Though most students understand the observable differences between animals and plants, distinctions between the two classifications begin at a cellular level. The most significant differences between human and plant cells are that plant cells are rectangular and contain cell structures such as cell walls and chloroplasts that animal cells do not contain. A successful plant cell structure project accurately represents the cells parts that distinguish plant cells from animal cells. An age-appropriate project should allow students to identify and explore the various structures of a plant cell.
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A simple, straightforward option for a plant cell structure project compares differences between plant cells and animal cells. A side-by-side drawn and written comparison is ideal for classroom presentations or science fairs; large, tri-fold poster boards provide simple organisation and display options. Hand-drawn representations of an animal cell and a plant cell on the two far folds of the poster board are an option for skilled artists, and printouts of cell types are suitable for the less artistically inclined. Colour-coded cell parts may be used to identify structures that appear in both types of cells; for example, the golgi in each cell might be purple, the microtubules red and the ribosomes yellow. Distinct colours for the structures that appear only in either the animal or plant cell will draw viewers' attention to the differences between cell types; the plant's cell wall could be green, and its plastids might be pink. The centre of the poster is an ideal location for a chart that identifies which structures appear in the animal cell and which appear in the plant cell.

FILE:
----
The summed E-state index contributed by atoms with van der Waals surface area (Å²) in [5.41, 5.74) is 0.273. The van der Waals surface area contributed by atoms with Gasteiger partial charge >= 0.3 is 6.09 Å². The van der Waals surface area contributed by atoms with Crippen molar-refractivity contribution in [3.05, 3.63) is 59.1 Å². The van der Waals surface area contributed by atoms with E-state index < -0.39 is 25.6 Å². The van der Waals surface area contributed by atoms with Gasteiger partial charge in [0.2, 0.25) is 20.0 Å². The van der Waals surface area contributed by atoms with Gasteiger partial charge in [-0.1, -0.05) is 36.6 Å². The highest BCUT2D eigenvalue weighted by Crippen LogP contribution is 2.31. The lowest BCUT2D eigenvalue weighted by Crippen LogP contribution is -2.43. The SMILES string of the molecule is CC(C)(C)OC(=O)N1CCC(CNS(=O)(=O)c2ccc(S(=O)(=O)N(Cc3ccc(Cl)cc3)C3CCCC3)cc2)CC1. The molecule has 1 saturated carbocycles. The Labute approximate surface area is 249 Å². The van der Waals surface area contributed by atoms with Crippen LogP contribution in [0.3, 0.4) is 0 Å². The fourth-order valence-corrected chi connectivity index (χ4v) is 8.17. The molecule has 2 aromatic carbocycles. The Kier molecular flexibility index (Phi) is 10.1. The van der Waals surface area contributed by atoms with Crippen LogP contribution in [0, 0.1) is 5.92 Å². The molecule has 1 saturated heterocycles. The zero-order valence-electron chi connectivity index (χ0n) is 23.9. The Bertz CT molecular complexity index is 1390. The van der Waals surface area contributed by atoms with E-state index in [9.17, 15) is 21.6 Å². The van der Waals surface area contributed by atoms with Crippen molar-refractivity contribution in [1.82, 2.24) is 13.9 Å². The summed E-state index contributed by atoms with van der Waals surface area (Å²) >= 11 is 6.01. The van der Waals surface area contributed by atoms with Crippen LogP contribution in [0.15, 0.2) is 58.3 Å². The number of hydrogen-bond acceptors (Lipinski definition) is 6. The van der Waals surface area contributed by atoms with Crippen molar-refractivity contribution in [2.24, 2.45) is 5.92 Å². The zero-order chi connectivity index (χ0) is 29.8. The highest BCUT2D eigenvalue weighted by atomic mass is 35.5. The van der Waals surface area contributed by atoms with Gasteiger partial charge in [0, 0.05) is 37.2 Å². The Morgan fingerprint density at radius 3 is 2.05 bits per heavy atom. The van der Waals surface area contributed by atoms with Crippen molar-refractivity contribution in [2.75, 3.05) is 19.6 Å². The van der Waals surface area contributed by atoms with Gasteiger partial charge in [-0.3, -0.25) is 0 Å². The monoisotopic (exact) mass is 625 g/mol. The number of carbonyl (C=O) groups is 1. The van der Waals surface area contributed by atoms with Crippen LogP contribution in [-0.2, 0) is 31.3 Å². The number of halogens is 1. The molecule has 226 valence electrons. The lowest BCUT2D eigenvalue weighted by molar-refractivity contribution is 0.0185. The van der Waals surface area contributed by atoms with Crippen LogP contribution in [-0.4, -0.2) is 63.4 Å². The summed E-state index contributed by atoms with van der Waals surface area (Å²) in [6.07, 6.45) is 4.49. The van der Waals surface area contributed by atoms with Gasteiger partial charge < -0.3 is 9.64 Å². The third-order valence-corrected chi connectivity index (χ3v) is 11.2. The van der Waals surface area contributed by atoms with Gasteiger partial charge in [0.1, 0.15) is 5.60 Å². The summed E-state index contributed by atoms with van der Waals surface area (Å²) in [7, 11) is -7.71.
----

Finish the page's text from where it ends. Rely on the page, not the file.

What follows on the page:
Three-Dimensional Cell Models
Three-dimensional cell projects allow students to create scale models of plant cells and identify various parts of the cell. One option for a 3-D cell model is to construct a plant cell from modelling clay. Quick drying clay moulded into a rectangular shape with rounded edges forms the plant cell membrane; a border in a different colour around the rectangle represents the cell wall. Various clay colours moulded into different shapes represent cytoplasts, flagella and the nucleus. Label flags made from toothpicks and small sections of masking tape identify various cell parts.
Another option for a 3-D plant cell model is to create a cell model out of fabric and batting. Two squares or rectangles of fabric sewn together on three edges leave a section for you to stuff the square or rectangle with batting or cotton before sewing the final edge. A colourful trim or ribbon for the edges serves as a cell wall. Buttons or adhesive rhinestones are playful representations of different structures in the plant cell.
A plant cell structure project can be turned into a delicious and interactive project with edible plant cell models. A box mix offers the simplest way to bake a cake in a 9-inch-by-13-inch pan. A circle removed from the centre of the cake leaves a space to be filled with chocolate mouse, crumbled brownies or another stiff filling to represent the nucleus. A bright layer of frosting serves as the cell wall; the first layer of cake represents the cell membrane. Candies or pieces of chocolate are a delicious addition to the cake and represent various cell parts and structures.
Crispy rice treats are another option for an edible cell model. Dried fruit leather wrapped around a cooled, rectangular batch of crispy rice treats represents the cell wall. Liquorice, gummy candies and chocolate represent various cell structures on top of the rice treats. Requiring students to identify a part of the cell before receiving a slice is one way to make an edible model demonstration more interactive and challenging.
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